Thomas E. Stinchcombe, MD: So, with the promising preclinical data with brigatinib having activity against many of the ALK resistance mutations, we were very interested in exploring it in the post-next-generation ALK TKI [tyrosine kinase inhibitor] setting. I’ve worked with my colleagues at Vanderbilt as well as University of Colorado and UT [University of Texas] Southwestern, and we developed an investigator-initiated trial. At the time we designed this trial, we were anticipating alectinib would become the preferred agent in the frontline setting, and clinically we were going to need to know if brigatinib had activity post-alectinib, or post any next-generation ALK TKI.
This was a prospective trial. Patients were eligible as long as they had received one next-generation ALK TKI. When we looked at the patients to date, the median number of lines of therapy are three ranges, 1 to 6. And the trial used a 2-stage design. We’ve completed the first stage of 20 patients, and 8 out of the 20 patients have had confirmed responses for response rate of 40%. We’re demonstrating activity as well. Many of these patients had a CNS progression before going on the trial or a brain metastasis, so it’s consistent with a very heavily pretreated population. I think it’s very interesting that it’s shown activity.
We’re looking at the progression-free survival right now, it’s around 7 months, but importantly the trial is very early, and so that progression-free survival is immature at this point. And so I think that this trial will complete accrual at this point, but we’ve made some modifications of the trial as well. We are now doing it just in a pure post-alectinib patient population because I think that will most likely reflect clinical practice. And then many of the patients we were enrolling had received multiple lines of therapies and probably had multiple mechanisms of resistance, some, ALK-dependent, ALK-independent. And we think if it’s a more homogeneous patient population in the post-alectinib setting, we might see more activity at this point.
Importantly, we are collecting tumor biopsies and ctDNA [circulating tumor DNA] on all these patients enrolled. The tumor biopsy has to be done prior to starting enrollment, so it will accurately reflect the ALK resistance mutations at the time we initiate the brigatinib. I think that we’re going to learn a lot about the molecular characteristics of the patients who are responding. And Dr Robert C. Doebele [,MD, PhD,] of University of Colorado is running those analyses.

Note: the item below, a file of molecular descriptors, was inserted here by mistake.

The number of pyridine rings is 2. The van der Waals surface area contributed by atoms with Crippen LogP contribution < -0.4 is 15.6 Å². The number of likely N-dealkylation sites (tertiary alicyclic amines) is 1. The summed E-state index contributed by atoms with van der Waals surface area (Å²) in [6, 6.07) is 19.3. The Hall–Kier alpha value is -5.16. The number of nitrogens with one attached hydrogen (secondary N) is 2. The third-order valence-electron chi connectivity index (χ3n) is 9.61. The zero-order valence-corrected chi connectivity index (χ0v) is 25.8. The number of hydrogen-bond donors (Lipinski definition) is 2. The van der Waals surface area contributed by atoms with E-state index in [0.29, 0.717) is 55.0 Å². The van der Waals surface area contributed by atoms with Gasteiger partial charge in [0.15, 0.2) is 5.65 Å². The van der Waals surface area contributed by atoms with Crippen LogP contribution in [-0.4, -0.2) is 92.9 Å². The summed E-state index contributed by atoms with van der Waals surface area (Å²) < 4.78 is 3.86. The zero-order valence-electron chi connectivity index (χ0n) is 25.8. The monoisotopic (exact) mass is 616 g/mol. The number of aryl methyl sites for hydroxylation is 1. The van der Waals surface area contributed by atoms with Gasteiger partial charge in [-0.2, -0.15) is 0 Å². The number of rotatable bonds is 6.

Another aspect of the trial is adding a third cohort, and this is going to investigate brigatinib at 240 mg, and it’s going to enroll patients who tolerated a 180-mg dose of brigatinib and maybe had progression. And the hope is with escalating the dose, we might have some additional responses. I think this will be particularly intriguing in the patients who maybe have disease control outside of the brain, but then have CNS disease progression. If we can escalate the dose, improve the blood-brain barrier penetration, will we be able to get control of the brain metastasis? I think we’re very eager to enroll this, and patients can come from the community as well. If you get brigatinib in the community, you can come to us and we’ll enroll you in this dose escalation cohort.
I think what we’ve seen with the trial pending is that there’s a clear signal of activity. I think we’re all eager to do a couple things on the trial, 1) identify the patients who are most likely to respond, whether that be through molecular characteristics that predict response to brigatinib, or their certain clinical characteristics such as CNS disease progression versus non-CNS disease progression that are more likely to respond. We’re eager to get the duration of response, as well as the progression-free survival data because I think those analyses right now are immature. But we really would like to see a prolonged progression-free survival at this point.
Transcript Edited for Clarity